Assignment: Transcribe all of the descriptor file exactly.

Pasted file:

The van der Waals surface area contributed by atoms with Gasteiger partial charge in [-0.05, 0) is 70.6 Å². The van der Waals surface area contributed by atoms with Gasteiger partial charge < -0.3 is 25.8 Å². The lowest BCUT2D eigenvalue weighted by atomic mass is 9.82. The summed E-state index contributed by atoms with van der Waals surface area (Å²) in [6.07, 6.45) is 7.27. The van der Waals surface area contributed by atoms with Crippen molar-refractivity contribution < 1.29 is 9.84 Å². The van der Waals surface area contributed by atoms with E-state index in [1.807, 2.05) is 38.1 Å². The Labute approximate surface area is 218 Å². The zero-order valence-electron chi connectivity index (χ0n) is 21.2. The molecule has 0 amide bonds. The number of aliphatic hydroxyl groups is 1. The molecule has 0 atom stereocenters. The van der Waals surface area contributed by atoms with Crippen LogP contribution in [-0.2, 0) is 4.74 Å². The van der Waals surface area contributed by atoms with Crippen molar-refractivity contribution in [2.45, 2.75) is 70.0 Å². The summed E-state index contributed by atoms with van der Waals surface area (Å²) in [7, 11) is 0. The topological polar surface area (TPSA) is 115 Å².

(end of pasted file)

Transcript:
The van der Waals surface area contributed by atoms with Gasteiger partial charge in [-0.05, 0) is 70.6 Å². The van der Waals surface area contributed by atoms with Gasteiger partial charge < -0.3 is 25.8 Å². The lowest BCUT2D eigenvalue weighted by atomic mass is 9.82. The summed E-state index contributed by atoms with van der Waals surface area (Å²) in [6.07, 6.45) is 7.27. The van der Waals surface area contributed by atoms with Crippen molar-refractivity contribution < 1.29 is 9.84 Å². The van der Waals surface area contributed by atoms with E-state index in [1.807, 2.05) is 38.1 Å². The Labute approximate surface area is 218 Å². The zero-order valence-electron chi connectivity index (χ0n) is 21.2. The molecule has 0 amide bonds. The number of aliphatic hydroxyl groups is 1. The molecule has 0 atom stereocenters. The van der Waals surface area contributed by atoms with Crippen LogP contribution in [-0.2, 0) is 4.74 Å². The van der Waals surface area contributed by atoms with Crippen molar-refractivity contribution in [2.45, 2.75) is 70.0 Å². The summed E-state index contributed by atoms with van der Waals surface area (Å²) in [7, 11) is 0. The topological polar surface area (TPSA) is 115 Å².